If you but merely turn your head, Beloved, all my despairs come back!
The sky was over-sweet and blue, Too melting green the sea did show.
I always fear,—if you but knew!— From your dear hand some killing blow.
Weary am I of holly-tree And shining box and waving grass
Upon the tame unending lea,— And all and all but you, alas!
Let's dance the jig!
Above all else I loved her eyes, More clear than stars of cloudless skies, And arch and mischievous and wise.
Let's dance the jig!
So skilfully would she proceed To make a lover's bare heart bleed, That it was beautiful indeed!
Let's dance the jig!
But keenlier have I relished The kisses of her mouth so red Since to my heart she has been dead.
Let's dance the jig!
The circumstances great and small,— Words, moments... I recall, recall It is my treasure among all.
Let's dance the jig!
WHAT SAYST THOU, TRAVELLER, OF ALL THOU SAW'ST AFAR?
What sayst thou, traveller, of all thou saw'st afar? On every tree hangs boredom, ripening to its fall, Didst gather it, thou smoking yon thy sad cigar, Black, casting an incongruous shadow on the wall?
Thine eyes are just as dead as ever they have been, Unchanged is thy grimace, thy dolefulness is one, Thou mind'st one of the wan moon through the rigging seen, The wrinkled sea beneath the golden morning sun,
The ancient graveyard with new gravestones every day,— But, come, regale us with appropriate detail, Those disillusions weeping at the fountains, say, Those new disgusts, just like their brothers, littered stale,
Those women! Say the glare, the identical dismay Of ugliness and evil, always, in all lands, And say Love, too,—and Politics, moreover, say, With ink-dishonored blood upon their shameless hands.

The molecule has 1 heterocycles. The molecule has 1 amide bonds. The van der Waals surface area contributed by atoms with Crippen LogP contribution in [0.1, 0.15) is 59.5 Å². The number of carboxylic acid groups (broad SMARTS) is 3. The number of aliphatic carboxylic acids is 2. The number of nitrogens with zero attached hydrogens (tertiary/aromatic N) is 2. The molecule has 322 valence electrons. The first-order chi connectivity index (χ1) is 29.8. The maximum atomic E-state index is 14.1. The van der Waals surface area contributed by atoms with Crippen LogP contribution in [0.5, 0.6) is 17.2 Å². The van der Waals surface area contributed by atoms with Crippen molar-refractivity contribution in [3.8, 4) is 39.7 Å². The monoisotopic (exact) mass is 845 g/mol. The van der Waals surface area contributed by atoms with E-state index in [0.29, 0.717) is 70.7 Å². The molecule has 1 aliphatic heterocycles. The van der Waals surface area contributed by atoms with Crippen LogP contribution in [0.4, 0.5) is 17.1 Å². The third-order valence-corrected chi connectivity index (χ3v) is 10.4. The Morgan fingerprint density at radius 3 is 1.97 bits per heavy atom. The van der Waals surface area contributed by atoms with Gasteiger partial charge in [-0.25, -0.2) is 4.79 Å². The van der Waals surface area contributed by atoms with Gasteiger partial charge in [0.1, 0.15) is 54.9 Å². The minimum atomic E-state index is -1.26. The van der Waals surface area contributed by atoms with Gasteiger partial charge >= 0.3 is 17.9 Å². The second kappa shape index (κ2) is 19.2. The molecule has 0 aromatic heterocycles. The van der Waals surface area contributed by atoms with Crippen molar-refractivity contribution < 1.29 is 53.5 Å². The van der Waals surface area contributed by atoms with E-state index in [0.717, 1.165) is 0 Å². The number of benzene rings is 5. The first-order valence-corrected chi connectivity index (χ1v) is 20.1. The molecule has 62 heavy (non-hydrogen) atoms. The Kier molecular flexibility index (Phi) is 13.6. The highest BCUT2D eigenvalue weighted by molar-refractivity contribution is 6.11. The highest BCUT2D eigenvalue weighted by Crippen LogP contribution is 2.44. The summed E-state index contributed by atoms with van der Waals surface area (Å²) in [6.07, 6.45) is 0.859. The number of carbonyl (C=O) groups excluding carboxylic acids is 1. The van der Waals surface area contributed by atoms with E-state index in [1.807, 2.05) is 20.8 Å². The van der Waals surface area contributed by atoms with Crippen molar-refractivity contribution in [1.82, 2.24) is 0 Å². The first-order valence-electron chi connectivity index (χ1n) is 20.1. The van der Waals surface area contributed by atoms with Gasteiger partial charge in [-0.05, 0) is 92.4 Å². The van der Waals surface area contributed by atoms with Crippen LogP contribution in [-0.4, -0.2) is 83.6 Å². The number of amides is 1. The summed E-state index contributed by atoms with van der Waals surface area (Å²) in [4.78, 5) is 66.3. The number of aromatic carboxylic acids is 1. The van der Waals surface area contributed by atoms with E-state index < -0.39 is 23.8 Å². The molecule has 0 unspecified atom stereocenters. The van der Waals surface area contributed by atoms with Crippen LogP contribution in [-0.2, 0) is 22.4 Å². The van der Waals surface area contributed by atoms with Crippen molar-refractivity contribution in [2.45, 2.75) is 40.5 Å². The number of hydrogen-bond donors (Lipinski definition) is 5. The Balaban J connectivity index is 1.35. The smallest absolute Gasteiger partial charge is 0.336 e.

And then, above all else, neglect not to recite Thy proper feats, thou dragging thy simplicity Wherever people love, wherever people fight, In such a sad and foolish kind, in verity!
Has that dull innocence been punished as it should? What say'st thou? Man is hard,—but woman? And thy tears, Who has been drinking? And into what ear so good Dost pour thy woes for it to pour in other ears?
Ah, others! ah, thyself! Gulled with such curious ease, That used to dream (Doth not the soul with laughter fill?) One knows not what poetic, delicate decease,— Thou sort of angel with the paralytic will!
But now what are thy plans, thine aims? Art thou of might? Or has long shedding tears disqualified thy heart? The tree is scarcely hardy, judging it at sight, And by thy looks no topping conqueror thou art.
So awkward, too! With the additional offence Of being now a sort of dazed idyllic bard That poses in a window, contemplating thence The silly noon-day sky with an impressed regard.
So totally the same in this extreme decay! But in thy place a being with some sense, pardy, Would wish at least to lead the dance, since he must pay The fiddlers,—at some risk of flutt'ring passers-by!
Canst not, by rummaging within thy consciousness, Find some bright vice to bare, as 't were a flashing sword? Some gay, audacious vice, which wield with dexterousness, And make to shine, and shoot red lightnings Heavenward!
Hast one, or more? If more, the better! And plunge in, And bravely lay about thee, indiscriminate, And wear that face of indolence that masks the grin Of hate at once full-feasted and insatiate.
Not well to be a dupe in this good universe, Where there is nothing to allure in happiness Save in it wriggle aught of shameful and perverse,— And not to be a dupe, one must be merciless!
—Ah, human wisdom, ah, new things have claimed mine eyes, And of that past—of weary recollection!— Thy voice described, for still more sinister advice, All I remember is the evil I have done.
In all the curious movements of my sad career, Of others and myself, the chequered road I trod, Of my accounted sorrows, good and evil cheer, I nothing have retained except the grace of God!
If I am punished, 'tis most fit I should be so; Played to its end is mortal man's and woman's role,— But steadfastly I hope I too one day shall know The peace and pardon promised every Christian soul.
Well not to be a dupe in this world of a day, But not to be one in the world that hath no end, That which it doth behoove the soul to be and stay Is merciful, not merciless,—deluded friend.
THE FALSE FAIR DAYS